Ancient Attractions- Aztec Ruins National Monument

Aztec Ruins

National Monument


Is the wonder that visitors feel when they visit the Aztec Ruins National Monument by design? Why did the ancestral Pueblo people build so big at Aztec Ruins? The answers are elusive- and intriguing.

The West Ruin at Aztec once contained about 400 rooms. Portions stood three stories tall. The back wall stretches 360 feet - longer than a football field. A circular ceremonial structure known as the Great Kiva, 51 feet in diameter, dominates the plaza. Reconstructed in the 1930's the Great Kiva still inspires awe in modern visitors. Did the early builders intend this?

Using contemporary Pueblo people as the reference, early archeologists theorize that the upper floors of West Ruin served as homes. They imagined that the interior rooms - dark and deep within the defensive walls - provided storage for agricultural surplus sand other goods. Today, however, many read more into Aztec’s past.

Laborers had to carry sandstone blocks from quarries several miles away. They hauled ponderosa pines, Douglas-fir, and spruce logs from mountains tens of miles away. Archeologists estimate that great kiva required 30 people, working 10 hours a day, about 100 days to build - a lot of work! Tree ring dates from roof beams indicate that most of the work occurred between AD 1110 and 1130. Construction of such a large ediface, over so short a time, suggested that the builders had a master plan and a highly organized labor system.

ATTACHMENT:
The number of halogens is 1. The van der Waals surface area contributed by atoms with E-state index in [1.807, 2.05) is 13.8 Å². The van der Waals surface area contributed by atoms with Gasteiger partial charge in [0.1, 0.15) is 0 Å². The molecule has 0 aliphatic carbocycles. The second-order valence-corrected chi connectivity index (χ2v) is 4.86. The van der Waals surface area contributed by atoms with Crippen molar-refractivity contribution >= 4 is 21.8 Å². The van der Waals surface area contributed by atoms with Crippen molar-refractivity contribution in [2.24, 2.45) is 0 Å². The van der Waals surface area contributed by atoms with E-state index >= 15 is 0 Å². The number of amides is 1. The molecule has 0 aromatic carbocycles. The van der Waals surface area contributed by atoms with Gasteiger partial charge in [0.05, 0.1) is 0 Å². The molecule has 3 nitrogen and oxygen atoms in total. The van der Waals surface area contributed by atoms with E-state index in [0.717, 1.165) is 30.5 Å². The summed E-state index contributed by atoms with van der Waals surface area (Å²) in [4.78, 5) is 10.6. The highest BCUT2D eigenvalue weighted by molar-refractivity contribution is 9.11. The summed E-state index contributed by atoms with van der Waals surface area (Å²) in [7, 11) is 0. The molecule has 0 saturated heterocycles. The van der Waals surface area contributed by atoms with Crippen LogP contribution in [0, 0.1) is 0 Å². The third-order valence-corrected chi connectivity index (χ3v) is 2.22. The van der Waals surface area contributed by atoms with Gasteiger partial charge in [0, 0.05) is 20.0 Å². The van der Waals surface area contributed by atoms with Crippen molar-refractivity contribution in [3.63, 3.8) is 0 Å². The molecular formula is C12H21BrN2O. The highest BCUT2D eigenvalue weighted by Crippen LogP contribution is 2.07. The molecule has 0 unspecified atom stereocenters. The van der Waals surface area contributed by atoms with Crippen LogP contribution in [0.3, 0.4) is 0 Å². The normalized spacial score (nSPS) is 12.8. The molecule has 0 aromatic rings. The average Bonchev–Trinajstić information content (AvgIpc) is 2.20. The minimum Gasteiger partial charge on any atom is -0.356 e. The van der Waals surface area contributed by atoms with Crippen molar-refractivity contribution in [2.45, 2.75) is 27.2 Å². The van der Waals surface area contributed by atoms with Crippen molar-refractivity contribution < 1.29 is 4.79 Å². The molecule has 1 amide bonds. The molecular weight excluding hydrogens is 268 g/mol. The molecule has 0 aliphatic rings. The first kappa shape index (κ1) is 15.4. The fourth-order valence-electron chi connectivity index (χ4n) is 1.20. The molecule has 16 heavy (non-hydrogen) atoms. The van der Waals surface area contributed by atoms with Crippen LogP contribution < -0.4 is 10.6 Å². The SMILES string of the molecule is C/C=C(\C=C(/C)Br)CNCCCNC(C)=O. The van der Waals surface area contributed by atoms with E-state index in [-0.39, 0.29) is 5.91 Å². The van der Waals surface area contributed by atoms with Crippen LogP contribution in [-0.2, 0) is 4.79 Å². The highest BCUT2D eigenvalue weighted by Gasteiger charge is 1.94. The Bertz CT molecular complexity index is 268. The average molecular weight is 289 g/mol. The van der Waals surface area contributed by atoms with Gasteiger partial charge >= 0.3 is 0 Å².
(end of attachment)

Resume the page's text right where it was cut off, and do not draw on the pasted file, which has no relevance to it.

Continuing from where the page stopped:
Within a mile of West Ruin are means of three more "great houses" and perhaps 15 great kivas. What does this dense concertation of massive architecture mean? Was Aztec the regional center of religious, administrative, and cultural activity? Did an elite group of overseers govern it? Does the monumental architecture of West ruin inspire awe, admiration, and respect by design? Many think so, but we may never know for sure.

Aztec Ruins National Monument is open 8am - 6pm every Memorial Day to Labor Day; 8am to 5pm the rest of the year. A half mile self-guided tour trail winds through West Ruin. Museum and video available. Park rangers present interpretation programs during summer. Entrance fee: $5 (good of 7 days). Under 16: free. National Park passes honored: Annual, Golden, Military, Senior, Access, and Volunteer. More info: 505-334-6174;

Be the first to review this item!

Bookmark this

10 Nov 2017

By Bev Theberge